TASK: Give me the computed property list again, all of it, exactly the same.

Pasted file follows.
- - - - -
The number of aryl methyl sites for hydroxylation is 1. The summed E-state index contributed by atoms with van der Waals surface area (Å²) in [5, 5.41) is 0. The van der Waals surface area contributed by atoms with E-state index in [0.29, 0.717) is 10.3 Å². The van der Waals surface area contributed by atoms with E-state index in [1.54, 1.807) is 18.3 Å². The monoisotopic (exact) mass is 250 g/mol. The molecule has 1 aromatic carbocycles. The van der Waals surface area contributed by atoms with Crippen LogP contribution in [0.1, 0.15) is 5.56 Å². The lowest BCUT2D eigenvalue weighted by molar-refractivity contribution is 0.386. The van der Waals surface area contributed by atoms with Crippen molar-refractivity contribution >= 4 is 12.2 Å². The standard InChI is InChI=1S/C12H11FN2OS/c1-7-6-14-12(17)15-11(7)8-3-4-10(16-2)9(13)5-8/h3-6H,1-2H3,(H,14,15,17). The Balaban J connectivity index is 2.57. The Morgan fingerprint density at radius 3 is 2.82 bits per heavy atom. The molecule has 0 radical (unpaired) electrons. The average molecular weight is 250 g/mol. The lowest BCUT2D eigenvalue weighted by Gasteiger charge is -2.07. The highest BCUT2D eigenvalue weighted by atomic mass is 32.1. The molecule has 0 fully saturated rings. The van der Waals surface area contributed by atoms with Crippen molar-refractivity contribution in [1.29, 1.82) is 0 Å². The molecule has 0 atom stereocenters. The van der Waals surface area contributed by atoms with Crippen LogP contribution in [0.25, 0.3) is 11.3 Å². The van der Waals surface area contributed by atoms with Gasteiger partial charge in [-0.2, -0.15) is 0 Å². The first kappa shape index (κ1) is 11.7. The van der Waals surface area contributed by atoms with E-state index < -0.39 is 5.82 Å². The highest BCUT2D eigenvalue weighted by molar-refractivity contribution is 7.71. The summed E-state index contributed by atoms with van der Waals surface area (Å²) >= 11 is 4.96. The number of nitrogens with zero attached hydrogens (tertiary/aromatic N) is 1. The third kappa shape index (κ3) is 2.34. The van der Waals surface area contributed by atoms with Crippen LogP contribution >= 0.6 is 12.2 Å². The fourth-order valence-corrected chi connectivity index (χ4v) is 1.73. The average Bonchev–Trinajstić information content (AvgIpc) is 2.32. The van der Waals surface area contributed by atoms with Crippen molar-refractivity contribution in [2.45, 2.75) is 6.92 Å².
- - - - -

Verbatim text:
The number of aryl methyl sites for hydroxylation is 1. The summed E-state index contributed by atoms with van der Waals surface area (Å²) in [5, 5.41) is 0. The van der Waals surface area contributed by atoms with E-state index in [0.29, 0.717) is 10.3 Å². The van der Waals surface area contributed by atoms with E-state index in [1.54, 1.807) is 18.3 Å². The monoisotopic (exact) mass is 250 g/mol. The molecule has 1 aromatic carbocycles. The van der Waals surface area contributed by atoms with Crippen LogP contribution in [0.1, 0.15) is 5.56 Å². The lowest BCUT2D eigenvalue weighted by molar-refractivity contribution is 0.386. The van der Waals surface area contributed by atoms with Crippen molar-refractivity contribution >= 4 is 12.2 Å². The standard InChI is InChI=1S/C12H11FN2OS/c1-7-6-14-12(17)15-11(7)8-3-4-10(16-2)9(13)5-8/h3-6H,1-2H3,(H,14,15,17). The Balaban J connectivity index is 2.57. The Morgan fingerprint density at radius 3 is 2.82 bits per heavy atom. The molecule has 0 radical (unpaired) electrons. The average molecular weight is 250 g/mol. The lowest BCUT2D eigenvalue weighted by Gasteiger charge is -2.07. The highest BCUT2D eigenvalue weighted by atomic mass is 32.1. The molecule has 0 fully saturated rings. The van der Waals surface area contributed by atoms with Crippen molar-refractivity contribution in [1.29, 1.82) is 0 Å². The molecule has 0 atom stereocenters. The van der Waals surface area contributed by atoms with Crippen LogP contribution in [0.25, 0.3) is 11.3 Å². The van der Waals surface area contributed by atoms with Gasteiger partial charge in [-0.2, -0.15) is 0 Å². The first kappa shape index (κ1) is 11.7. The van der Waals surface area contributed by atoms with E-state index < -0.39 is 5.82 Å². The highest BCUT2D eigenvalue weighted by molar-refractivity contribution is 7.71. The summed E-state index contributed by atoms with van der Waals surface area (Å²) >= 11 is 4.96. The number of nitrogens with zero attached hydrogens (tertiary/aromatic N) is 1. The third kappa shape index (κ3) is 2.34. The van der Waals surface area contributed by atoms with Crippen LogP contribution >= 0.6 is 12.2 Å². The fourth-order valence-corrected chi connectivity index (χ4v) is 1.73. The average Bonchev–Trinajstić information content (AvgIpc) is 2.32. The van der Waals surface area contributed by atoms with Crippen molar-refractivity contribution in [2.45, 2.75) is 6.92 Å².